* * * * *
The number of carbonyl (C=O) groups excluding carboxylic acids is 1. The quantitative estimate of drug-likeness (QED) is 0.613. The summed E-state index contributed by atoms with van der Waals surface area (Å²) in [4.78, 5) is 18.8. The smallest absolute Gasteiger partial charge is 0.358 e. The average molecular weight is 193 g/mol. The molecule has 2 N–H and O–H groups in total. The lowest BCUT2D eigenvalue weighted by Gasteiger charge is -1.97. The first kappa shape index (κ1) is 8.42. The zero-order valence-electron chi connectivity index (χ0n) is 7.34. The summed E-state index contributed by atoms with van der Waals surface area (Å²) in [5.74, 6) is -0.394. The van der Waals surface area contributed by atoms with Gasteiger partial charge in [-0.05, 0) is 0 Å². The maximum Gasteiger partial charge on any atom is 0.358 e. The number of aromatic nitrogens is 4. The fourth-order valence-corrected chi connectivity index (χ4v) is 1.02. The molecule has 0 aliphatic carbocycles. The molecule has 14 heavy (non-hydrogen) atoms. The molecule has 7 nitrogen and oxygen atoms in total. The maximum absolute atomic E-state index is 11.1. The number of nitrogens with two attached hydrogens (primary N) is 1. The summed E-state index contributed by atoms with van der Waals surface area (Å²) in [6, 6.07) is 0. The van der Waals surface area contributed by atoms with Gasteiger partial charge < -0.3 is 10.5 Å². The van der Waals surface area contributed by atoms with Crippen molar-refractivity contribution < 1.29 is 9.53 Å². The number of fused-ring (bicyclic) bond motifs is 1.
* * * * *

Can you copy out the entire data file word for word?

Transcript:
The number of carbonyl (C=O) groups excluding carboxylic acids is 1. The quantitative estimate of drug-likeness (QED) is 0.613. The summed E-state index contributed by atoms with van der Waals surface area (Å²) in [4.78, 5) is 18.8. The smallest absolute Gasteiger partial charge is 0.358 e. The average molecular weight is 193 g/mol. The molecule has 2 N–H and O–H groups in total. The lowest BCUT2D eigenvalue weighted by Gasteiger charge is -1.97. The first kappa shape index (κ1) is 8.42. The zero-order valence-electron chi connectivity index (χ0n) is 7.34. The summed E-state index contributed by atoms with van der Waals surface area (Å²) in [5.74, 6) is -0.394. The van der Waals surface area contributed by atoms with Gasteiger partial charge in [-0.05, 0) is 0 Å². The maximum Gasteiger partial charge on any atom is 0.358 e. The number of aromatic nitrogens is 4. The fourth-order valence-corrected chi connectivity index (χ4v) is 1.02. The molecule has 0 aliphatic carbocycles. The molecule has 14 heavy (non-hydrogen) atoms. The molecule has 7 nitrogen and oxygen atoms in total. The maximum absolute atomic E-state index is 11.1. The number of nitrogens with two attached hydrogens (primary N) is 1. The summed E-state index contributed by atoms with van der Waals surface area (Å²) in [6, 6.07) is 0. The van der Waals surface area contributed by atoms with Gasteiger partial charge < -0.3 is 10.5 Å². The van der Waals surface area contributed by atoms with Crippen molar-refractivity contribution < 1.29 is 9.53 Å². The number of fused-ring (bicyclic) bond motifs is 1.